In our example, AP = (5 × 1.0 + 4 × 0.57 + 2 × 0.5)/11
Here are the more precise mathematical definitions.
When APᵣ turns extremely small, we can assume the remaining terms to be zero. i.e. we don’t necessarily make predictions until the recall reaches 100%. If the possible maximum precision levels drop to a negligible level, we can stop. For 20 different classes in PASCAL VOC, we compute an AP for every class and also provide an average for those 20 AP results.
According to the original researcher, the intention of using 11 interpolated point in calculating AP is
The intention in interpolating the precision/recall curve in this way is to reduce the impact of the “wiggles” in the precision/recall curve, caused by small variations in the ranking of examples.
However, this interpolated method is an approximation which suffers two issues. It is less precise. Second, it lost the capability in measuring the difference for methods with low AP. Therefore, a different AP calculation is adopted after 2008 for PASCAL VOC.
AP (Area under curve AUC)
For later Pascal VOC competitions, VOC2010–2012 samples the curve at all unique recall values (r₁, r₂, …), whenever the maximum precision value drops. With this change, we are measuring the exact area under the precision-recall curve after the zigzags are removed.
No approximation or interpolation is needed. Instead of sampling 11 points, we sample p(rᵢ) whenever it drops and computes AP as the sum of the rectangular blocks.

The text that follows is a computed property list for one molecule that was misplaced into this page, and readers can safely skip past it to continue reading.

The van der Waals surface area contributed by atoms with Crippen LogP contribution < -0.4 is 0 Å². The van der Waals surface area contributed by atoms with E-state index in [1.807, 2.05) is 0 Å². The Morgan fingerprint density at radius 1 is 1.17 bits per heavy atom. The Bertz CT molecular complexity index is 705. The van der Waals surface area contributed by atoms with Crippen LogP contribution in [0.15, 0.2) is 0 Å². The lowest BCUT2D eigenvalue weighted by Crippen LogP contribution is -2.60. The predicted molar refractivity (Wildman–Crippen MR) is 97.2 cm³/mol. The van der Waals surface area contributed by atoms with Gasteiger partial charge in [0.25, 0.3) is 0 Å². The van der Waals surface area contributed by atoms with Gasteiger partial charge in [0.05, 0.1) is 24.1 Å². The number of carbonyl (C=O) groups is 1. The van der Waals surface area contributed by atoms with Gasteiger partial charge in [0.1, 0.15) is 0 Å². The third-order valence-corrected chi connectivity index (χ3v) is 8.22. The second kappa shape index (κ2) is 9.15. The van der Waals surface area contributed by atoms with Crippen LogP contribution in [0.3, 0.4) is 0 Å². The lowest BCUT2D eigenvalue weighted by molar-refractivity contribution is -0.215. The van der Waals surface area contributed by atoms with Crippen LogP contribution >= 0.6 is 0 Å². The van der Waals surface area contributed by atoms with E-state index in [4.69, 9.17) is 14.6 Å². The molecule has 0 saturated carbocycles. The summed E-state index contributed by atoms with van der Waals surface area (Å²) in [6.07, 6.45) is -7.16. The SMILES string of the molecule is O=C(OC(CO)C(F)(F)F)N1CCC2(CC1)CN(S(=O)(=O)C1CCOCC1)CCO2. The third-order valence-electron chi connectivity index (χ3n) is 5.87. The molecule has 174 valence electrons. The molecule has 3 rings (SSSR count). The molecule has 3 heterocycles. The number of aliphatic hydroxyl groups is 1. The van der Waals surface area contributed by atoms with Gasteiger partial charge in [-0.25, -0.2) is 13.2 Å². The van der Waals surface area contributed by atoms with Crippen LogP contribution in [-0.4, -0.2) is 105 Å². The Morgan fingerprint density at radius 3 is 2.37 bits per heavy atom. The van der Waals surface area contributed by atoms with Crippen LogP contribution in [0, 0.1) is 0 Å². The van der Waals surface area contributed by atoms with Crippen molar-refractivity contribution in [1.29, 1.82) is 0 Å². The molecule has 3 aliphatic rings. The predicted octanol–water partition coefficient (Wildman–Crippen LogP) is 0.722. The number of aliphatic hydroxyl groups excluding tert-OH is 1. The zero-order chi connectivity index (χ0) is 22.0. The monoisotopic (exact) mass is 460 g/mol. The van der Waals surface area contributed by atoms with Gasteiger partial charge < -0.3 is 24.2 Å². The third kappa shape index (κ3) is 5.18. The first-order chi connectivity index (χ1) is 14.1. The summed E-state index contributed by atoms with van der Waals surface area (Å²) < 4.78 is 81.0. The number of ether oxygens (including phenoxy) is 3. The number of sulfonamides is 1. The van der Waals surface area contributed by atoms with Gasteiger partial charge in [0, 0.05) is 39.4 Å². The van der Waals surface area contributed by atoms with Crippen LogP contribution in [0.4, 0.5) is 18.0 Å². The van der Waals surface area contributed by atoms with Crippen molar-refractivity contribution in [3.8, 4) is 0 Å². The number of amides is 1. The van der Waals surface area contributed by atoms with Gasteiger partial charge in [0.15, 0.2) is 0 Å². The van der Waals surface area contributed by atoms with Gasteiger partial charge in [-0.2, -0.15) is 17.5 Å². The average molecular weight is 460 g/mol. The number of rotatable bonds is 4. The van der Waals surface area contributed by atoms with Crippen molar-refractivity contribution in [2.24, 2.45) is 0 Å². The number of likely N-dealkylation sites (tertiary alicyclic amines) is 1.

This definition is called the Area Under Curve (AUC). As shown below, as the interpolated points do not cover where the precision drops, both methods will diverge.
Latest research papers tend to give results for the COCO dataset only. In COCO mAP, a 101-point interpolated AP definition is used in the calculation. For COCO, AP is the average over multiple IoU (the minimum IoU to consider a positive match). AP@[.5:.95] corresponds to the average AP for IoU from 0.5 to 0.95 with a step size of 0.05. For the COCO competition, AP is the average over 10 IoU levels on 80 categories (AP@[.50:.05:.95]: start from 0.5 to 0.95 with a step size of 0.05). The following are some other metrics collected for the COCO dataset.
And, this is the AP result for the YOLOv3 detector.
In the figure above, AP@.75 means the AP with IoU=0.75.
mAP (mean average precision) is the average of AP. In some context, we compute the AP for each class and average them. But in some context, they mean the same thing. For example, under the COCO context, there is no difference between AP and mAP. Here is the direct quote from COCO:
AP is averaged over all categories. Traditionally, this is called “mean average precision” (mAP). We make no distinction between AP and mAP (and likewise AR and mAR) and assume the difference is clear from context.
In ImageNet, the AUC method is used. So even all of them follow the same principle in measurement AP, the exact calculation may vary according to the datasets. Fortunately, development kits are available in calculating this metric.